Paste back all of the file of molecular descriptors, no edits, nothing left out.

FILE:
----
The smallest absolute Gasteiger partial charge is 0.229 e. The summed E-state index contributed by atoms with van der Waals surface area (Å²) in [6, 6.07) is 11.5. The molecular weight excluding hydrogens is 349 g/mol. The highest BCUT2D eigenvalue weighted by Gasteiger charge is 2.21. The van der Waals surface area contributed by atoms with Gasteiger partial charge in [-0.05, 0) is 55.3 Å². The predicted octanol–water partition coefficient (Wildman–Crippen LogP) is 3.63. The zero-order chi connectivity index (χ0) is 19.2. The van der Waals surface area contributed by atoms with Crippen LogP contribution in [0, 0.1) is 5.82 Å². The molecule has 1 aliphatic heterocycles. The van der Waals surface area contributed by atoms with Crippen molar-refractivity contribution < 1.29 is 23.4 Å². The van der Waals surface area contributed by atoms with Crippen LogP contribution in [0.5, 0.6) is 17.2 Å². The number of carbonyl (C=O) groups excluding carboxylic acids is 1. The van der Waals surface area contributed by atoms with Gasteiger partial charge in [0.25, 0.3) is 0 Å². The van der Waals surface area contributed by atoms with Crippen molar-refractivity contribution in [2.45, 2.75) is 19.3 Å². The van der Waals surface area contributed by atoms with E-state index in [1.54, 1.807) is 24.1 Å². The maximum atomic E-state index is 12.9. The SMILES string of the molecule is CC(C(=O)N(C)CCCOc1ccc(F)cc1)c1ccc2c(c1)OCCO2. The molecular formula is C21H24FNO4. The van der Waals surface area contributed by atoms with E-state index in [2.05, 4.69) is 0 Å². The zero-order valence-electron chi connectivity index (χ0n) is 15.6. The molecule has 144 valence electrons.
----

The smallest absolute Gasteiger partial charge is 0.229 e. The summed E-state index contributed by atoms with van der Waals surface area (Å²) in [6, 6.07) is 11.5. The molecular weight excluding hydrogens is 349 g/mol. The highest BCUT2D eigenvalue weighted by Gasteiger charge is 2.21. The van der Waals surface area contributed by atoms with Gasteiger partial charge in [-0.05, 0) is 55.3 Å². The predicted octanol–water partition coefficient (Wildman–Crippen LogP) is 3.63. The zero-order chi connectivity index (χ0) is 19.2. The van der Waals surface area contributed by atoms with Crippen LogP contribution in [0, 0.1) is 5.82 Å². The molecule has 1 aliphatic heterocycles. The van der Waals surface area contributed by atoms with Crippen molar-refractivity contribution < 1.29 is 23.4 Å². The van der Waals surface area contributed by atoms with Crippen LogP contribution in [0.5, 0.6) is 17.2 Å². The number of carbonyl (C=O) groups excluding carboxylic acids is 1. The van der Waals surface area contributed by atoms with Gasteiger partial charge in [0.25, 0.3) is 0 Å². The van der Waals surface area contributed by atoms with Crippen molar-refractivity contribution in [2.45, 2.75) is 19.3 Å². The van der Waals surface area contributed by atoms with E-state index in [1.54, 1.807) is 24.1 Å². The maximum atomic E-state index is 12.9. The SMILES string of the molecule is CC(C(=O)N(C)CCCOc1ccc(F)cc1)c1ccc2c(c1)OCCO2. The molecular formula is C21H24FNO4. The van der Waals surface area contributed by atoms with E-state index in [2.05, 4.69) is 0 Å². The zero-order valence-electron chi connectivity index (χ0n) is 15.6. The molecule has 144 valence electrons.